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ECE 425
Digital Signal Processing
Fall 2009
Phase and the DTFT
This is a 2-week lab (weeks of September 14 and 24).
Write-ups are due by 4pm on Friday, October 2 in the 425 lock-box.
The DSP lab is 303 Phillips.
Note that the lab has “TA checks” throughout. You must demonstrate the indicated
requirement to your lab TA, who may then ask you follow-up questions or point out particular
features of interest. Completing the TA checks is a crucial part of the laboratory. If you simply turn
in the questions, you will fail the laboratory component of this course.
Prelab
1.
Read the entire lab, especially the “Helpful Hints” section at the end.
2.
Read the questions at the end.
3.
The course web page provides two Matlab tutorials. Read one or both (they are very fast
and easy reading) prior to your lab session.
Introduction
This lab provides several experiments involving phase — that part of the DTFT that we rarely
talk about. In fact, phase is very important — a filter which has a “nice” phase behavior but non-
flat magnitude behavior may sometimes be more desirable than one with “nice” magnitude
behavior but uncooperative phase behavior. (We will discuss in class an example in which “nice”
phase behavior is particularly important — modelling the human visual system’s response to
temporal artifacts in highly distorted video sequences coded for extremely low-rate transmission,
e.g. to a cell-phone or a fast-moving receiver.) After you do the lab, you will understand “nice”
and “uncooperative” in a more quantitative sense.
Frequency Responses
In the first part of the lab, you’ll compare frequency responses for three related filters. First,
define a low-pass filter h with the following coefficients:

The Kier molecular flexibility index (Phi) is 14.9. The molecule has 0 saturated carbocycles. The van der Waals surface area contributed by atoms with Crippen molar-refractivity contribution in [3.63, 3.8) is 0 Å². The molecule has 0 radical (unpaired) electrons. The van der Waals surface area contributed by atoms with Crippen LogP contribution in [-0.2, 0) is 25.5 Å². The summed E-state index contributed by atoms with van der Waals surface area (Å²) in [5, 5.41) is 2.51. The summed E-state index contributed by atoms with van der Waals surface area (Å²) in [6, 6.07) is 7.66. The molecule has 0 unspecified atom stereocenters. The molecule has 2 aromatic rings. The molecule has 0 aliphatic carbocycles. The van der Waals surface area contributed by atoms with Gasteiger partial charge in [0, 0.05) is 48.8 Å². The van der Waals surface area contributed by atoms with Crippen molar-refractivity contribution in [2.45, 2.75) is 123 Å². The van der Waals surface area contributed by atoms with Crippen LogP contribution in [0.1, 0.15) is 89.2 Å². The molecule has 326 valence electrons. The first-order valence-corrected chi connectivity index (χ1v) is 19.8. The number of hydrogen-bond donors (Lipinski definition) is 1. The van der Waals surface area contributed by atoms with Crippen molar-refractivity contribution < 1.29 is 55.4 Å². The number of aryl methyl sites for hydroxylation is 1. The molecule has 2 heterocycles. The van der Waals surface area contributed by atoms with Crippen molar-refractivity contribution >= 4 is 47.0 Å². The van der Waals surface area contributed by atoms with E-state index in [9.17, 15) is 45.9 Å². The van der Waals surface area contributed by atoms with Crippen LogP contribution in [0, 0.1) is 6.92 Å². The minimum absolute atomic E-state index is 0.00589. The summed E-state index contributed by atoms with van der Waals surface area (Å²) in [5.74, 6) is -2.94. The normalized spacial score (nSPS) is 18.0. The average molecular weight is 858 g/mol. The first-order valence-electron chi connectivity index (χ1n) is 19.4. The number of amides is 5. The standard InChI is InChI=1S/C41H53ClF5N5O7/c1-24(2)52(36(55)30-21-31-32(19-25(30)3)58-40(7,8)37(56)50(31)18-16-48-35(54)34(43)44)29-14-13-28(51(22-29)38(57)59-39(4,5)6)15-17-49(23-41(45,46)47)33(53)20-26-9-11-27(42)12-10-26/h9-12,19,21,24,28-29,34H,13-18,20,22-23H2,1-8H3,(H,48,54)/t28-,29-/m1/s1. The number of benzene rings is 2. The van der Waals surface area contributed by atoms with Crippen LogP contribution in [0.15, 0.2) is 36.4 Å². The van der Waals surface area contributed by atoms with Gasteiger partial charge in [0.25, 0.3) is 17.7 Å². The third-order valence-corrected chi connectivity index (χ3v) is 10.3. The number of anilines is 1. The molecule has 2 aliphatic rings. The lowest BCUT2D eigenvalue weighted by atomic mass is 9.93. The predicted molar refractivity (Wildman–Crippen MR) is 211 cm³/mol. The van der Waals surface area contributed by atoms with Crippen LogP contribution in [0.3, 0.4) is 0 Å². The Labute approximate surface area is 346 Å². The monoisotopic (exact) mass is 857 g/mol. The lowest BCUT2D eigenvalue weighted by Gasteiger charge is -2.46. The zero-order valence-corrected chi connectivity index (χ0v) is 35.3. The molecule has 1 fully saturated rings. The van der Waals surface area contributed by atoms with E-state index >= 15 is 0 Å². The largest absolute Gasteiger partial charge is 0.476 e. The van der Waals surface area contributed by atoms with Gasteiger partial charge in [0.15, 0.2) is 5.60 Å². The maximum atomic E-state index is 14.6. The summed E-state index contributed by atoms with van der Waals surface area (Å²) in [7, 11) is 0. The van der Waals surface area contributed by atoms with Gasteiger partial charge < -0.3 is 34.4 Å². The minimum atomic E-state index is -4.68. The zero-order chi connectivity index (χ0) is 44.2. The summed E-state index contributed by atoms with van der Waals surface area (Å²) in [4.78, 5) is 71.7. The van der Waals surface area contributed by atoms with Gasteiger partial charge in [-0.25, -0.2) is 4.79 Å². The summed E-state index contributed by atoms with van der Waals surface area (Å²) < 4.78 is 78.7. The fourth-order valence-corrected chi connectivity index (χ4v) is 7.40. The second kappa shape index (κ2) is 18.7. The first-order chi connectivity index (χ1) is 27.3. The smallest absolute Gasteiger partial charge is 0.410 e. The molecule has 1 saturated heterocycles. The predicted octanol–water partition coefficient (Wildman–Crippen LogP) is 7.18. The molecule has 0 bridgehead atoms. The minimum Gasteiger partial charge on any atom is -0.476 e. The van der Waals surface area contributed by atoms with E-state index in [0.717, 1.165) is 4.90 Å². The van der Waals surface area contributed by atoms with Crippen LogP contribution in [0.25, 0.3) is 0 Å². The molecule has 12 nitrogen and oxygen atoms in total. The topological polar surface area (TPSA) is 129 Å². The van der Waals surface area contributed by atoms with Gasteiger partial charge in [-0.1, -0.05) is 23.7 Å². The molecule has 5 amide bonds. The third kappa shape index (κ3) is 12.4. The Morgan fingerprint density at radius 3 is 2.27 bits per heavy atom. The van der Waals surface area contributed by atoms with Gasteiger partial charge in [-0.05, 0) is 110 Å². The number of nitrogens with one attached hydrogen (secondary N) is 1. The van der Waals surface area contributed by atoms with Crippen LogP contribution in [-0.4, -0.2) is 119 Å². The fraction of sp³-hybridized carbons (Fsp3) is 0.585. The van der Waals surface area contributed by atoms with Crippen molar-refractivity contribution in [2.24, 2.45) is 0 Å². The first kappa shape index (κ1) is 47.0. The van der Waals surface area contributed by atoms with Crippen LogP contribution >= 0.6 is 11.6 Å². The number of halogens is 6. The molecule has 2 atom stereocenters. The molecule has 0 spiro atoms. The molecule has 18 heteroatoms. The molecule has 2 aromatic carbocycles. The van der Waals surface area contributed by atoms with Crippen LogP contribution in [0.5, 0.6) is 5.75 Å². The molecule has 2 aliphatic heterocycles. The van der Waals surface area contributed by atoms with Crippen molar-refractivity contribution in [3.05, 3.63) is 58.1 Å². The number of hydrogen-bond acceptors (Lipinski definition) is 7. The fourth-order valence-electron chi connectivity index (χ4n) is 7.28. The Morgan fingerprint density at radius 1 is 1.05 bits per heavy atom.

h = [ -0.06453888262894
-0.04068941760956
0.41809227322221
0.78848561640566
0.41809227322221
-0.04068941760956
-0.06453888262894];
h = h/sum(h);
(You don’t need to type them in to this many significant digits! Three will do just fine.) Dividing
by
sum(h)
normalizes the filter’s DC response to 1. (This is the 7-tap low-pass wavelet filter

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from the bi-orthogonal wavelet filters known as “Daubechies seven-nine filters.” These filters are
used extensively in image/video processing and compression.)
Use the
freqz
command (read the help!) to compute the frequency response
at 512
points between 0 and
. Have it return the frequencies themselves as well, since you’ll be using
them later:
[H, W] = freqz(h, 1);
Plot the magnitude and phase of the frequency response (on separate graphs):
figure(1);
plot(W, abs(H));
figure(2);
plot(W, angle(H));
*TA check
— magnitude and phase plots for the given filter.
You should observe obvious low-pass behavior in the magnitude response. You should also
observe linear-phase behavior: the phase response is a straight line (Matlab wraps it around so the
returned angle is always less than
in absolute value). The “straight line” may be easier to see if
you unwrap the phase:
plot(W, unwrap(angle(H)));
Now consider 2 more filters:
, and
. Compute and
compare the magnitude and phase responses of these filters with those of
.

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